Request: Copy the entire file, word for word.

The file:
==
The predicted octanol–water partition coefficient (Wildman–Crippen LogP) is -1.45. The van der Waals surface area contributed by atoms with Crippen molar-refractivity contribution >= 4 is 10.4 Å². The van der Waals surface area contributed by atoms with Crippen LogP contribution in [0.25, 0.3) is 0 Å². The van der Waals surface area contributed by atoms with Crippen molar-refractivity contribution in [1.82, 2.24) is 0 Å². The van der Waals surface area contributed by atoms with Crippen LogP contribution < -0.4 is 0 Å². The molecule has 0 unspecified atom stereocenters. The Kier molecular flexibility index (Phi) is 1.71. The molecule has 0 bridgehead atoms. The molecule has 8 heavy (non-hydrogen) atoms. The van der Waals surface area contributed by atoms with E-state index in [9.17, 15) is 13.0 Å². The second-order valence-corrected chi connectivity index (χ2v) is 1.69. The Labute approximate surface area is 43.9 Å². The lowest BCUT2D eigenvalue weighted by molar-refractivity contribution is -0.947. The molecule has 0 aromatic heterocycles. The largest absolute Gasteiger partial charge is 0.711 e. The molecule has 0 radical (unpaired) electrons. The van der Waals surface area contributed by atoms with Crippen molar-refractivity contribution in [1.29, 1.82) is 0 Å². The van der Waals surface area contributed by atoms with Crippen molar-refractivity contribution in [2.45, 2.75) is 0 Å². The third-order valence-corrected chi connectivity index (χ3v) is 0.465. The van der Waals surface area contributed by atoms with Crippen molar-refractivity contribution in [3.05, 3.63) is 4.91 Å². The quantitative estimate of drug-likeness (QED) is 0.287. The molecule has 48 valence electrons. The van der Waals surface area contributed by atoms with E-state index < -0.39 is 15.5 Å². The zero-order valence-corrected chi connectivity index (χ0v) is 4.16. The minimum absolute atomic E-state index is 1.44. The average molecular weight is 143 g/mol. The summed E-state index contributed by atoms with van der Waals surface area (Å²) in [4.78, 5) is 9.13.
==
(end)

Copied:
The predicted octanol–water partition coefficient (Wildman–Crippen LogP) is -1.45. The van der Waals surface area contributed by atoms with Crippen molar-refractivity contribution >= 4 is 10.4 Å². The van der Waals surface area contributed by atoms with Crippen LogP contribution in [0.25, 0.3) is 0 Å². The van der Waals surface area contributed by atoms with Crippen molar-refractivity contribution in [1.82, 2.24) is 0 Å². The van der Waals surface area contributed by atoms with Crippen LogP contribution < -0.4 is 0 Å². The molecule has 0 unspecified atom stereocenters. The Kier molecular flexibility index (Phi) is 1.71. The molecule has 0 bridgehead atoms. The molecule has 8 heavy (non-hydrogen) atoms. The van der Waals surface area contributed by atoms with E-state index in [9.17, 15) is 13.0 Å². The second-order valence-corrected chi connectivity index (χ2v) is 1.69. The Labute approximate surface area is 43.9 Å². The lowest BCUT2D eigenvalue weighted by molar-refractivity contribution is -0.947. The molecule has 0 aromatic heterocycles. The largest absolute Gasteiger partial charge is 0.711 e. The molecule has 0 radical (unpaired) electrons. The van der Waals surface area contributed by atoms with Crippen molar-refractivity contribution in [1.29, 1.82) is 0 Å². The van der Waals surface area contributed by atoms with Crippen molar-refractivity contribution in [2.45, 2.75) is 0 Å². The third-order valence-corrected chi connectivity index (χ3v) is 0.465. The van der Waals surface area contributed by atoms with Crippen molar-refractivity contribution in [3.05, 3.63) is 4.91 Å². The quantitative estimate of drug-likeness (QED) is 0.287. The molecule has 48 valence electrons. The van der Waals surface area contributed by atoms with E-state index < -0.39 is 15.5 Å². The zero-order valence-corrected chi connectivity index (χ0v) is 4.16. The minimum absolute atomic E-state index is 1.44. The average molecular weight is 143 g/mol. The summed E-state index contributed by atoms with van der Waals surface area (Å²) in [4.78, 5) is 9.13.